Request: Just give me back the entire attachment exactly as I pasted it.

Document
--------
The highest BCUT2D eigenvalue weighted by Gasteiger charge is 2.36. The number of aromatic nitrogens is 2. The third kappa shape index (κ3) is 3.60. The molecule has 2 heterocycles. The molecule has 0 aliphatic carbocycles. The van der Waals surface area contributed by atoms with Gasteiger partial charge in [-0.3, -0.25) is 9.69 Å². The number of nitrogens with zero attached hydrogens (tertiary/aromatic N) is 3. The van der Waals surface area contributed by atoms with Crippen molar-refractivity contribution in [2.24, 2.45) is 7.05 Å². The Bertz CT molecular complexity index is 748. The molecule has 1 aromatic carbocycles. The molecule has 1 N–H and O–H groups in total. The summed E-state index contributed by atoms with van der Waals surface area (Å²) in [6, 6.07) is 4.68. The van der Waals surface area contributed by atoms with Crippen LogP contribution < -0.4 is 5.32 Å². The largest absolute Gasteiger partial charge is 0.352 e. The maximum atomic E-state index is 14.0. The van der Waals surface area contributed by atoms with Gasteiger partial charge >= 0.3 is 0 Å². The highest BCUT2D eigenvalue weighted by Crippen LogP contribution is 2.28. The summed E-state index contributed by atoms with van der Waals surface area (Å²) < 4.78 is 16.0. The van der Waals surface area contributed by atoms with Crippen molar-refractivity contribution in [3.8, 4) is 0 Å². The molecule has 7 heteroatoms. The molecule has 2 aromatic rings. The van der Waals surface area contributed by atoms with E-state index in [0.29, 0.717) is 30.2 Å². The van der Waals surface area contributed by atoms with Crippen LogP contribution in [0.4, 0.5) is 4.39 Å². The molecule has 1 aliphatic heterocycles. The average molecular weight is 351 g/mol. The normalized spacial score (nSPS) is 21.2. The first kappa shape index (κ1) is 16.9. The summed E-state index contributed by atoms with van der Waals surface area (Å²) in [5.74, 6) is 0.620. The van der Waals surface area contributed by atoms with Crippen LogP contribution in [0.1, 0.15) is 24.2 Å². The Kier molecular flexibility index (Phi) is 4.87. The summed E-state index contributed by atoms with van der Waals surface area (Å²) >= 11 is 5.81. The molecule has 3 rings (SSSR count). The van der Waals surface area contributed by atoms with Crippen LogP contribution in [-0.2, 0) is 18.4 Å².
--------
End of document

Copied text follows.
The highest BCUT2D eigenvalue weighted by Gasteiger charge is 2.36. The number of aromatic nitrogens is 2. The third kappa shape index (κ3) is 3.60. The molecule has 2 heterocycles. The molecule has 0 aliphatic carbocycles. The van der Waals surface area contributed by atoms with Gasteiger partial charge in [-0.3, -0.25) is 9.69 Å². The number of nitrogens with zero attached hydrogens (tertiary/aromatic N) is 3. The van der Waals surface area contributed by atoms with Crippen molar-refractivity contribution in [2.24, 2.45) is 7.05 Å². The Bertz CT molecular complexity index is 748. The molecule has 1 aromatic carbocycles. The molecule has 1 N–H and O–H groups in total. The summed E-state index contributed by atoms with van der Waals surface area (Å²) in [6, 6.07) is 4.68. The van der Waals surface area contributed by atoms with Crippen LogP contribution < -0.4 is 5.32 Å². The largest absolute Gasteiger partial charge is 0.352 e. The maximum atomic E-state index is 14.0. The van der Waals surface area contributed by atoms with Gasteiger partial charge >= 0.3 is 0 Å². The highest BCUT2D eigenvalue weighted by Crippen LogP contribution is 2.28. The summed E-state index contributed by atoms with van der Waals surface area (Å²) < 4.78 is 16.0. The van der Waals surface area contributed by atoms with Crippen molar-refractivity contribution in [3.8, 4) is 0 Å². The molecule has 7 heteroatoms. The molecule has 2 aromatic rings. The van der Waals surface area contributed by atoms with E-state index in [0.29, 0.717) is 30.2 Å². The van der Waals surface area contributed by atoms with Crippen LogP contribution in [0.4, 0.5) is 4.39 Å². The molecule has 1 aliphatic heterocycles. The average molecular weight is 351 g/mol. The normalized spacial score (nSPS) is 21.2. The first kappa shape index (κ1) is 16.9. The summed E-state index contributed by atoms with van der Waals surface area (Å²) in [5.74, 6) is 0.620. The van der Waals surface area contributed by atoms with Crippen LogP contribution in [0.1, 0.15) is 24.2 Å². The Kier molecular flexibility index (Phi) is 4.87. The summed E-state index contributed by atoms with van der Waals surface area (Å²) >= 11 is 5.81. The molecule has 3 rings (SSSR count). The van der Waals surface area contributed by atoms with Crippen LogP contribution in [-0.2, 0) is 18.4 Å².